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CALR Mutation Analysis, Myeloproliferative Neoplasm (MPN) [A Test In Focus]

The new CALR Mutation Analysis, Myeloproliferative Neoplasm (MPN) assay is now available to the Mayo Clinic practice and Mayo Medical Laboratories clients.  This test should be ordered on patients with clinical suspicion of essential thrombocythemia or primary myelofibrosis. View this post for details and a video overview by Dr. Rong He.

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  • Aiding in distinction between reactive cytosis and myeloproliferative neoplasm, especially essential thrombocythemia (ET) and primary myelofibrosis (PMF), and also possibly for disease monitoring.
  • In particular, detection of CALR mutation is highly informative in cases of suspected myeloproliferative neoplasm (MPN) in which JAK2 and MPL testing are negative.
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Submit only 1 of the following specimens:

  • Peripheral blood
  • Bone marrow
  • Extracted DNA from blood or bone marrow
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When should I order this test?

This test should be ordered on patients with clinical suspicion of essential thrombocythemia or primary myelofibrosis. It is especially helpful in cases with ambiguous etiology of thrombocytosis, equivocal bone marrow morphologic findings of MPN, and unexplained reticulin fibrosis. The assay is also useful for prognostication of primary myelofibrosis and thrombotic risk assessment in essential thrombocythemia.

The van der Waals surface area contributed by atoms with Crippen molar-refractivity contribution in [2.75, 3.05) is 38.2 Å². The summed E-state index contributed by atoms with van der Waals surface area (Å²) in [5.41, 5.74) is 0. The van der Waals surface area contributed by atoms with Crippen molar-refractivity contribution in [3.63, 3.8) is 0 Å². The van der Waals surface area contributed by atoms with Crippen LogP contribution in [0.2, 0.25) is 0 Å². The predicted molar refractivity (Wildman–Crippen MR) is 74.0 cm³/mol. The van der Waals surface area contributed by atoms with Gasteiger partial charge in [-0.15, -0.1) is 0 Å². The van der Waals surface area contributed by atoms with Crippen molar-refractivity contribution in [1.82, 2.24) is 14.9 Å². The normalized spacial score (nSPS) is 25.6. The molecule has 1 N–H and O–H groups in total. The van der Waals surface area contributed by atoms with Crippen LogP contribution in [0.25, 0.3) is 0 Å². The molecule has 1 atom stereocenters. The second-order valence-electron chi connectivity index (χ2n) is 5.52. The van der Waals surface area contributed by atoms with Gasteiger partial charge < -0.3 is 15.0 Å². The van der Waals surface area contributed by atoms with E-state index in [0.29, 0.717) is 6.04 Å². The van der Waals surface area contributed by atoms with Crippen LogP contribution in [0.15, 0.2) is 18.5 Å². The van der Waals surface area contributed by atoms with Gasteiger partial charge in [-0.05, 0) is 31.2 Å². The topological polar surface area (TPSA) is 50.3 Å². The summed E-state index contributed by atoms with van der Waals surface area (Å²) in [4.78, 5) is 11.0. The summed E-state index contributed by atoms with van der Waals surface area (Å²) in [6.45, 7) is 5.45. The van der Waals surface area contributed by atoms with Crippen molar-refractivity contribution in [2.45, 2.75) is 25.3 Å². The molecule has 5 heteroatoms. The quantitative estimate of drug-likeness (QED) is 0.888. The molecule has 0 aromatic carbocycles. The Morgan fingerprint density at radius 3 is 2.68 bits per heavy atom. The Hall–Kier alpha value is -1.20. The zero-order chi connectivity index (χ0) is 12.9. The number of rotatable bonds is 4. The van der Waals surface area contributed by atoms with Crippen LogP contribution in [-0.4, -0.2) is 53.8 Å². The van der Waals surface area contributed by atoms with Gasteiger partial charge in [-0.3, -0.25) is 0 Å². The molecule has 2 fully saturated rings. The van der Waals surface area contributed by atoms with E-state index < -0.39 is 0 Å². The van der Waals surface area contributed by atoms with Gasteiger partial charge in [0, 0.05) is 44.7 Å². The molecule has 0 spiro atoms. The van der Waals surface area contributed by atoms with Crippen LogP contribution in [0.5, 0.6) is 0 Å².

Key points:

  • The CALR gene encodes for calreticulin, a calcium-binding protein involved in signaling and protein expression.
  • Insertions and deletions in exon 9 of the CALR gene are the second most frequent somatic mutation after JAK2V617F in essential thrombocytosis and primary myelofibrosis patients.
  • CALR mutations are mutually exclusive of JAK2 and MPL mutations.
  • This assay provides rapid and sensitive detection of insertion- and deletion-type mutations in exon 9 of CALR.
  • Detection of CALR mutations is highly informative in cases of suspected MPN in which the bone marrow morphology shows equivocal findings, and JAK2 V617F and MPL gene test are negative.
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  • Polymerase Chain Reaction (PCR) and Fragment Analysis

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  • Day(s) and Time(s) Test Performed: Monday through Friday; 8 a.m.
  • Analytic Time: 3 days
This entry was posted in Hematology, Myeloproliferative Disorders, Test in Focus, Testing.

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